And so? Well, the “wire transfers” solution was to use mostly Bitcoin and other cryptocurrencies to a lesser extent. Ahlborg himself portrayed it when he spoke of the heartbeat of the introduction of BTC in the region, showing how the 2019 power blackout in Venezuela also led to a radical decline in BTC exchanges in the rest of the region. Bitcoin is a key element of the flow of value to Venezuela, but it doesn’t complete the cycle in local pockets, bolivars and dollars generally get there for the happiest.
For those who have always worked with currencies, now there are those who make the job easier because everything is online. without having to search through the circles of trust to find liquidity. This allowed more and more liquidity to flow through the different regions of the region, Bitcoin and Bolivar.
We could even talk about those who limit themselves to profiting solely from arbitration in bolivars and bitcoins, mostly operators of Chinese origin, without mentioning the increasingly notable OTC operations carried out between small exchange offices, now up to six large ones Numbers from the Internet move the comfort of your home. And all of this in small circles of trust that have increased in their hands, but not enough to make you think of Bitcoinzuela.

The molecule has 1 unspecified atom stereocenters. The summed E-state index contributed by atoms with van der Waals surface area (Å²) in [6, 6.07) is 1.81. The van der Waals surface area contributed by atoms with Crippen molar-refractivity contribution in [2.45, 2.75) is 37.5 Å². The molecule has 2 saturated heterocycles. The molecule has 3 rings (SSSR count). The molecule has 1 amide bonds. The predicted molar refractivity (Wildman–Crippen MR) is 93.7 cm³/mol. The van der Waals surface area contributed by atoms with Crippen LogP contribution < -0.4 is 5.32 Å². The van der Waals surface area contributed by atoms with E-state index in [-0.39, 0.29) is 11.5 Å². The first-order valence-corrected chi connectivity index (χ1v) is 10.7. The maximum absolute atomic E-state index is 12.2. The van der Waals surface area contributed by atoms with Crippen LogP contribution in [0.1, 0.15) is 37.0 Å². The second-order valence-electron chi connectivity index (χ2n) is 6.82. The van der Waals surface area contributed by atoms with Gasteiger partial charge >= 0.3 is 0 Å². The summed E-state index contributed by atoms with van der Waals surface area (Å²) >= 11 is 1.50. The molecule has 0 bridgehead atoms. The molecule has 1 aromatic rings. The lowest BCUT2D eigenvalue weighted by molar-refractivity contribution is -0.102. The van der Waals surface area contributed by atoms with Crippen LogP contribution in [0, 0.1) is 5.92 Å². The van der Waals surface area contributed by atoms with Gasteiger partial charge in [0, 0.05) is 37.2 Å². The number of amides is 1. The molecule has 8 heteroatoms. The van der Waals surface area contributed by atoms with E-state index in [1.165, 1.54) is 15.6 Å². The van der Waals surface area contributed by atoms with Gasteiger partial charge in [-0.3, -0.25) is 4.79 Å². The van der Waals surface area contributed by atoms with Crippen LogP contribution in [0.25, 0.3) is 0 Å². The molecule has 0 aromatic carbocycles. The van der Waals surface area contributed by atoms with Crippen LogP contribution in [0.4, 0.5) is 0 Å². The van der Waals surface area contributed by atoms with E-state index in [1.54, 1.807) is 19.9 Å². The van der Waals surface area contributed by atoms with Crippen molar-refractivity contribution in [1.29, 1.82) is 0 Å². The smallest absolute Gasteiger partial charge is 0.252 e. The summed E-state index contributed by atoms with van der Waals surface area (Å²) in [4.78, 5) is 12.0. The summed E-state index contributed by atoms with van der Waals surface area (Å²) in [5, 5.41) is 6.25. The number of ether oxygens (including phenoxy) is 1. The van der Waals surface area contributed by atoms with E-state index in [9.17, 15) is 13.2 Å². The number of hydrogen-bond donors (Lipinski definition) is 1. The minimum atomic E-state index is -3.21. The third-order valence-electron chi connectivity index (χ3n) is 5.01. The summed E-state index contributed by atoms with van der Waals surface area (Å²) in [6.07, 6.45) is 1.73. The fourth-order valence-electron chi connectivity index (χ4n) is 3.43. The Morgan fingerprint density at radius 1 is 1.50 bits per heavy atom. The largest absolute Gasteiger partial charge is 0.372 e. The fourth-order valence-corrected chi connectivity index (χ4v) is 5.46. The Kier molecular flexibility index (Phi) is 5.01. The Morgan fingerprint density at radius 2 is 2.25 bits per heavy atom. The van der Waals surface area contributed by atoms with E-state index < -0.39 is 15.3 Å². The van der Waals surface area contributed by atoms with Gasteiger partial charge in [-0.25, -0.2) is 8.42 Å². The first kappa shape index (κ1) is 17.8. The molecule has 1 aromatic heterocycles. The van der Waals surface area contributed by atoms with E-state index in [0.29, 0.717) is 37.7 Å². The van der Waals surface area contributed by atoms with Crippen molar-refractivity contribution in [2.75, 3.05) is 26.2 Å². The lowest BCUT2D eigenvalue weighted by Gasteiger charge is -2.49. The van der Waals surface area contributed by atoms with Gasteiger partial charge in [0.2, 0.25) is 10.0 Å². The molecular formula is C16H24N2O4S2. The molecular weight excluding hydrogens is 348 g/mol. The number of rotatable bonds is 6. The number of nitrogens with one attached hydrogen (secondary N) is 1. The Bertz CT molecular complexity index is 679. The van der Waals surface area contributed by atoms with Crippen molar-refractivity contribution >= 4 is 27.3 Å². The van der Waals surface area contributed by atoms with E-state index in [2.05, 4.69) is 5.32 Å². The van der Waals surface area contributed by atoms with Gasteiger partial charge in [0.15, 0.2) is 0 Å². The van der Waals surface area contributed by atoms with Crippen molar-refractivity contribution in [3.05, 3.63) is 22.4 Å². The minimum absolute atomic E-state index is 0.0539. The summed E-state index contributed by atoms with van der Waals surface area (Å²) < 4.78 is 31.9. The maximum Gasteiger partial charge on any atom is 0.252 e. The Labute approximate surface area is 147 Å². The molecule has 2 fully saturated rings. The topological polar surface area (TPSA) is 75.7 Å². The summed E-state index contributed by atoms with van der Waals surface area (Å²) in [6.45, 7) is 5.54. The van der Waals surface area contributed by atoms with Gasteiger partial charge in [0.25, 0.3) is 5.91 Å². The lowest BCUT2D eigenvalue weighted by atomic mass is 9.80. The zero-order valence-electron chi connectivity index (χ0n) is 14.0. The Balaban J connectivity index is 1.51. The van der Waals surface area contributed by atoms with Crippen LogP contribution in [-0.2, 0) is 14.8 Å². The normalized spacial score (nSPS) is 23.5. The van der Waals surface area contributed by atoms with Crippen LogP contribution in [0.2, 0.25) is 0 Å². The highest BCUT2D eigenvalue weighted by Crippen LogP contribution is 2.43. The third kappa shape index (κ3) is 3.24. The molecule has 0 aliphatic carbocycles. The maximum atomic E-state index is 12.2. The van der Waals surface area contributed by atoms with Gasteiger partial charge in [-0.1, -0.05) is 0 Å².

The main entry ramps for this liquidity for small savers or investors are the P2P stock exchanges for Bitcoins or direct exchanges like Binance.
Read on: Venezuela is the second largest market for LocalBitcoins
It is because of this unusual ecosystem of remittances, bolivars and BTC that the Venezuelan market has become so important. No one has talked about payments, and while mining is an activity that we can call popular, it is far from being a thriving industry than the financial fabric of remittances. So far in October 1,789 BTC have been traded via LocalBitcoins.
Do you think the advent of more and more banking / fintech solutions for handling dollars in Venezuela will slow the adoption of bitcoin and cryptocurrencies?
– Javier Bastardo🏴☠️🫓 (@criptobastardo) October 3, 2020
A key element that speaks for this reality is that the attached survey, in which 645 Twitter users took part, shows that the adoption of more and more fintech payment solutions will not stop the adoption of Bitcoin and cryptocurrencies. When reading the comments, it becomes clear that transfers and payment methods don’t mix, right?